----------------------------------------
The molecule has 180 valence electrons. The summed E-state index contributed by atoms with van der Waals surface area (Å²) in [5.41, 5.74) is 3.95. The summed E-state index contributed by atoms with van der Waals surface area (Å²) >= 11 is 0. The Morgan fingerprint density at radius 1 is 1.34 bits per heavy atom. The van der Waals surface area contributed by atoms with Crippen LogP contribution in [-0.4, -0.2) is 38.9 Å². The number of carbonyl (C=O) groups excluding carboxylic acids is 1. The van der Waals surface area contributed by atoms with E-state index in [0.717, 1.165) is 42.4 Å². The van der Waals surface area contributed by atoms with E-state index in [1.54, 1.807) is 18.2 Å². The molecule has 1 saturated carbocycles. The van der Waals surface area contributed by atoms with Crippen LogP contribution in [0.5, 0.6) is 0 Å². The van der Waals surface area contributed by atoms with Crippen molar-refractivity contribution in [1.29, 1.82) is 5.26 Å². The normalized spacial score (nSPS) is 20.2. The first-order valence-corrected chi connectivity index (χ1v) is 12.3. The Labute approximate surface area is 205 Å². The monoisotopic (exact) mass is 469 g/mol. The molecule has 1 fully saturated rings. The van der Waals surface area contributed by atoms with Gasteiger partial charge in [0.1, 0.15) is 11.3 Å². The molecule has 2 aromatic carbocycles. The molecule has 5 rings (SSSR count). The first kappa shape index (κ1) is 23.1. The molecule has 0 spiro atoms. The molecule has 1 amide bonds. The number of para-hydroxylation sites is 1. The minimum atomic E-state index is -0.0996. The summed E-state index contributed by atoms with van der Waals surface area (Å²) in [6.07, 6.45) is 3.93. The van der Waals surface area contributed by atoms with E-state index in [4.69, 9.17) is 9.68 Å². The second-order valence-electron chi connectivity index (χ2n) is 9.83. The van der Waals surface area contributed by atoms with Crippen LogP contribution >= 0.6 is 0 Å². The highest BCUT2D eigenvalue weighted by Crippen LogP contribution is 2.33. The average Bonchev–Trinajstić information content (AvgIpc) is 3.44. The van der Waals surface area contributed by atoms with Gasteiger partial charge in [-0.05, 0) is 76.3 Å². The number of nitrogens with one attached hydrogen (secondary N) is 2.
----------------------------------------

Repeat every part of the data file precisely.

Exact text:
The molecule has 180 valence electrons. The summed E-state index contributed by atoms with van der Waals surface area (Å²) in [5.41, 5.74) is 3.95. The summed E-state index contributed by atoms with van der Waals surface area (Å²) >= 11 is 0. The Morgan fingerprint density at radius 1 is 1.34 bits per heavy atom. The van der Waals surface area contributed by atoms with Crippen LogP contribution in [-0.4, -0.2) is 38.9 Å². The number of carbonyl (C=O) groups excluding carboxylic acids is 1. The van der Waals surface area contributed by atoms with E-state index in [0.717, 1.165) is 42.4 Å². The van der Waals surface area contributed by atoms with E-state index in [1.54, 1.807) is 18.2 Å². The molecule has 1 saturated carbocycles. The van der Waals surface area contributed by atoms with Crippen LogP contribution in [0.5, 0.6) is 0 Å². The van der Waals surface area contributed by atoms with Crippen molar-refractivity contribution in [1.29, 1.82) is 5.26 Å². The normalized spacial score (nSPS) is 20.2. The first-order valence-corrected chi connectivity index (χ1v) is 12.3. The Labute approximate surface area is 205 Å². The monoisotopic (exact) mass is 469 g/mol. The molecule has 1 fully saturated rings. The van der Waals surface area contributed by atoms with Gasteiger partial charge in [0.1, 0.15) is 11.3 Å². The molecule has 2 aromatic carbocycles. The molecule has 5 rings (SSSR count). The first kappa shape index (κ1) is 23.1. The molecule has 0 spiro atoms. The molecule has 1 amide bonds. The number of para-hydroxylation sites is 1. The minimum atomic E-state index is -0.0996. The summed E-state index contributed by atoms with van der Waals surface area (Å²) in [6.07, 6.45) is 3.93. The van der Waals surface area contributed by atoms with E-state index in [4.69, 9.17) is 9.68 Å². The second-order valence-electron chi connectivity index (χ2n) is 9.83. The van der Waals surface area contributed by atoms with Crippen LogP contribution >= 0.6 is 0 Å². The highest BCUT2D eigenvalue weighted by Crippen LogP contribution is 2.33. The average Bonchev–Trinajstić information content (AvgIpc) is 3.44. The van der Waals surface area contributed by atoms with Gasteiger partial charge in [-0.05, 0) is 76.3 Å². The number of nitrogens with one attached hydrogen (secondary N) is 2.